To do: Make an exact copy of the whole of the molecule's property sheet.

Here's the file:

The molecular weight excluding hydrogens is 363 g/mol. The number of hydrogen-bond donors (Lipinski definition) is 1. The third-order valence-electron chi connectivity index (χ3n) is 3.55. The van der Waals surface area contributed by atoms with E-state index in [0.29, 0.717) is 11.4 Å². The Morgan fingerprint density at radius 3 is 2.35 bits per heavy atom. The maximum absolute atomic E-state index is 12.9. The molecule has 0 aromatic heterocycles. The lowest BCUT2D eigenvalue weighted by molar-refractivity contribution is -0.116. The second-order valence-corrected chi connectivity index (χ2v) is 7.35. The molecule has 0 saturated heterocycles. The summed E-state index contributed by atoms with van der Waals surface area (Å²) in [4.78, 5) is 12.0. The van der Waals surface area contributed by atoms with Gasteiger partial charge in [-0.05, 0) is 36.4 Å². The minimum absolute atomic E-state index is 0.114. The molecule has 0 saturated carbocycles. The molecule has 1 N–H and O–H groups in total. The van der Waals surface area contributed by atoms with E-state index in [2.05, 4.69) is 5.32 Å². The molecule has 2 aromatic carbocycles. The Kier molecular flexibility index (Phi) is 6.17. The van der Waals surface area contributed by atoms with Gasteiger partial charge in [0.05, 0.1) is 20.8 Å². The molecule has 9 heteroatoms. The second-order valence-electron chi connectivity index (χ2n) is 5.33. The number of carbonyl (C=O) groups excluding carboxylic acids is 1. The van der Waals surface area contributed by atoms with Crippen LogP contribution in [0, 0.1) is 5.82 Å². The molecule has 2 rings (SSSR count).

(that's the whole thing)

The molecular weight excluding hydrogens is 363 g/mol. The number of hydrogen-bond donors (Lipinski definition) is 1. The third-order valence-electron chi connectivity index (χ3n) is 3.55. The van der Waals surface area contributed by atoms with E-state index in [0.29, 0.717) is 11.4 Å². The Morgan fingerprint density at radius 3 is 2.35 bits per heavy atom. The maximum absolute atomic E-state index is 12.9. The molecule has 0 aromatic heterocycles. The lowest BCUT2D eigenvalue weighted by molar-refractivity contribution is -0.116. The second-order valence-corrected chi connectivity index (χ2v) is 7.35. The molecule has 0 saturated heterocycles. The summed E-state index contributed by atoms with van der Waals surface area (Å²) in [4.78, 5) is 12.0. The van der Waals surface area contributed by atoms with Gasteiger partial charge in [-0.05, 0) is 36.4 Å². The minimum absolute atomic E-state index is 0.114. The molecule has 0 saturated carbocycles. The molecule has 1 N–H and O–H groups in total. The van der Waals surface area contributed by atoms with E-state index in [2.05, 4.69) is 5.32 Å². The molecule has 2 aromatic carbocycles. The Kier molecular flexibility index (Phi) is 6.17. The van der Waals surface area contributed by atoms with Gasteiger partial charge in [0.05, 0.1) is 20.8 Å². The molecule has 9 heteroatoms. The second-order valence-electron chi connectivity index (χ2n) is 5.33. The number of carbonyl (C=O) groups excluding carboxylic acids is 1. The van der Waals surface area contributed by atoms with Crippen LogP contribution in [0, 0.1) is 5.82 Å². The molecule has 2 rings (SSSR count).